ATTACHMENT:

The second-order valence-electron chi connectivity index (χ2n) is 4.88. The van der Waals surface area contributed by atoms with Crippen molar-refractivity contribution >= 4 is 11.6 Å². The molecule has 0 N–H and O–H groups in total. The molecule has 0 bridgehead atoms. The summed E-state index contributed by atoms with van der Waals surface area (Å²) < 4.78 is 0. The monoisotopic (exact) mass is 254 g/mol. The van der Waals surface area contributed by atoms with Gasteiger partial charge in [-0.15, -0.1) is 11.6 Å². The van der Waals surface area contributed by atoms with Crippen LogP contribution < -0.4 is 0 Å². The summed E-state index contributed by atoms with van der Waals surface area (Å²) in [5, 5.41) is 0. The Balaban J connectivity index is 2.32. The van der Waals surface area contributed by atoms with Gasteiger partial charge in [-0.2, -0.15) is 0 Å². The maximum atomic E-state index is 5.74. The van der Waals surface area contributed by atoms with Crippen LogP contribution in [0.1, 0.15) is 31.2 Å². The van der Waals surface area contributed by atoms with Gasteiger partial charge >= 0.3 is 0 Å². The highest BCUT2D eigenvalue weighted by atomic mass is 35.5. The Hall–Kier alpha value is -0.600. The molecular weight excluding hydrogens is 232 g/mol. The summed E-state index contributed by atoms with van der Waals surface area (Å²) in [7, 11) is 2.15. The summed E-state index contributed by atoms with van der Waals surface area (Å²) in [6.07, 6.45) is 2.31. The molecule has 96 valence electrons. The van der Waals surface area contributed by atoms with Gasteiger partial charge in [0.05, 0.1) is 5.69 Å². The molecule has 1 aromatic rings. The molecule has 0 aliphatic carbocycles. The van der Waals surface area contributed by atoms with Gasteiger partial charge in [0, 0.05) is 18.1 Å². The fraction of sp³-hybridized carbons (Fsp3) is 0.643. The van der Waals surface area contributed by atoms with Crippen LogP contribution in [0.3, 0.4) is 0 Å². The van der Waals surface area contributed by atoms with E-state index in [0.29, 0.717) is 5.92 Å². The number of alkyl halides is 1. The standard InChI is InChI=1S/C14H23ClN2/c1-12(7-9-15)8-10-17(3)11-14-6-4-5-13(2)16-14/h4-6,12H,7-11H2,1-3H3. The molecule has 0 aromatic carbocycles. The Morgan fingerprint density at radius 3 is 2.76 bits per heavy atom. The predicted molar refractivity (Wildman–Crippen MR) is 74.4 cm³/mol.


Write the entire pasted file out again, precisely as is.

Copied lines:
The second-order valence-electron chi connectivity index (χ2n) is 4.88. The van der Waals surface area contributed by atoms with Crippen molar-refractivity contribution >= 4 is 11.6 Å². The molecule has 0 N–H and O–H groups in total. The molecule has 0 bridgehead atoms. The summed E-state index contributed by atoms with van der Waals surface area (Å²) < 4.78 is 0. The monoisotopic (exact) mass is 254 g/mol. The van der Waals surface area contributed by atoms with Gasteiger partial charge in [-0.15, -0.1) is 11.6 Å². The van der Waals surface area contributed by atoms with Crippen LogP contribution < -0.4 is 0 Å². The summed E-state index contributed by atoms with van der Waals surface area (Å²) in [5, 5.41) is 0. The Balaban J connectivity index is 2.32. The van der Waals surface area contributed by atoms with Gasteiger partial charge in [-0.2, -0.15) is 0 Å². The maximum atomic E-state index is 5.74. The van der Waals surface area contributed by atoms with Crippen LogP contribution in [0.1, 0.15) is 31.2 Å². The van der Waals surface area contributed by atoms with Gasteiger partial charge >= 0.3 is 0 Å². The highest BCUT2D eigenvalue weighted by atomic mass is 35.5. The Hall–Kier alpha value is -0.600. The molecular weight excluding hydrogens is 232 g/mol. The summed E-state index contributed by atoms with van der Waals surface area (Å²) in [7, 11) is 2.15. The summed E-state index contributed by atoms with van der Waals surface area (Å²) in [6.07, 6.45) is 2.31. The molecule has 96 valence electrons. The van der Waals surface area contributed by atoms with Gasteiger partial charge in [0.05, 0.1) is 5.69 Å². The molecule has 1 aromatic rings. The molecule has 0 aliphatic carbocycles. The van der Waals surface area contributed by atoms with Gasteiger partial charge in [0, 0.05) is 18.1 Å². The fraction of sp³-hybridized carbons (Fsp3) is 0.643. The van der Waals surface area contributed by atoms with Crippen LogP contribution in [0.3, 0.4) is 0 Å². The van der Waals surface area contributed by atoms with E-state index in [0.29, 0.717) is 5.92 Å². The number of alkyl halides is 1. The standard InChI is InChI=1S/C14H23ClN2/c1-12(7-9-15)8-10-17(3)11-14-6-4-5-13(2)16-14/h4-6,12H,7-11H2,1-3H3. The molecule has 0 aromatic carbocycles. The Morgan fingerprint density at radius 3 is 2.76 bits per heavy atom. The predicted molar refractivity (Wildman–Crippen MR) is 74.4 cm³/mol.